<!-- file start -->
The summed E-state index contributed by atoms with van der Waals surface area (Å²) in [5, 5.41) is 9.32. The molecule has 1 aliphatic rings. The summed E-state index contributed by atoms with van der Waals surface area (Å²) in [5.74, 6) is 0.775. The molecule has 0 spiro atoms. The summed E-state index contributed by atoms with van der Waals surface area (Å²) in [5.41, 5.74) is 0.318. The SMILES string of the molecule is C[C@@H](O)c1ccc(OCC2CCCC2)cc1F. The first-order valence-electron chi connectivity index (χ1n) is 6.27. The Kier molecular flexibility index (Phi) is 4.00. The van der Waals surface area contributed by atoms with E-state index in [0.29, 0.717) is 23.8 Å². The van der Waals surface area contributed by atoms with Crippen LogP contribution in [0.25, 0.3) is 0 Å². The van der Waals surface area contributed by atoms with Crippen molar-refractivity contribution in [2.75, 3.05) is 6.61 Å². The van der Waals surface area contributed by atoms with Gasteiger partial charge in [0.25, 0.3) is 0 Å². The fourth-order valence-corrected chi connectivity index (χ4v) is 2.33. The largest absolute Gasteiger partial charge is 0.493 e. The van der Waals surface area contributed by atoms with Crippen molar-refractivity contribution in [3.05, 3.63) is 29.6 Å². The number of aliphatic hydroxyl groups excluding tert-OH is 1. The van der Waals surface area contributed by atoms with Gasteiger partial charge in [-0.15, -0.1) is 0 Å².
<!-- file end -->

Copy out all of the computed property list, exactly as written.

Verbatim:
The summed E-state index contributed by atoms with van der Waals surface area (Å²) in [5, 5.41) is 9.32. The molecule has 1 aliphatic rings. The summed E-state index contributed by atoms with van der Waals surface area (Å²) in [5.74, 6) is 0.775. The molecule has 0 spiro atoms. The summed E-state index contributed by atoms with van der Waals surface area (Å²) in [5.41, 5.74) is 0.318. The SMILES string of the molecule is C[C@@H](O)c1ccc(OCC2CCCC2)cc1F. The first-order valence-electron chi connectivity index (χ1n) is 6.27. The Kier molecular flexibility index (Phi) is 4.00. The van der Waals surface area contributed by atoms with E-state index in [0.29, 0.717) is 23.8 Å². The van der Waals surface area contributed by atoms with Crippen LogP contribution in [0.25, 0.3) is 0 Å². The van der Waals surface area contributed by atoms with Crippen molar-refractivity contribution in [2.75, 3.05) is 6.61 Å². The van der Waals surface area contributed by atoms with Gasteiger partial charge in [0.25, 0.3) is 0 Å². The fourth-order valence-corrected chi connectivity index (χ4v) is 2.33. The largest absolute Gasteiger partial charge is 0.493 e. The van der Waals surface area contributed by atoms with Crippen molar-refractivity contribution in [3.05, 3.63) is 29.6 Å². The number of aliphatic hydroxyl groups excluding tert-OH is 1. The van der Waals surface area contributed by atoms with Gasteiger partial charge in [-0.15, -0.1) is 0 Å².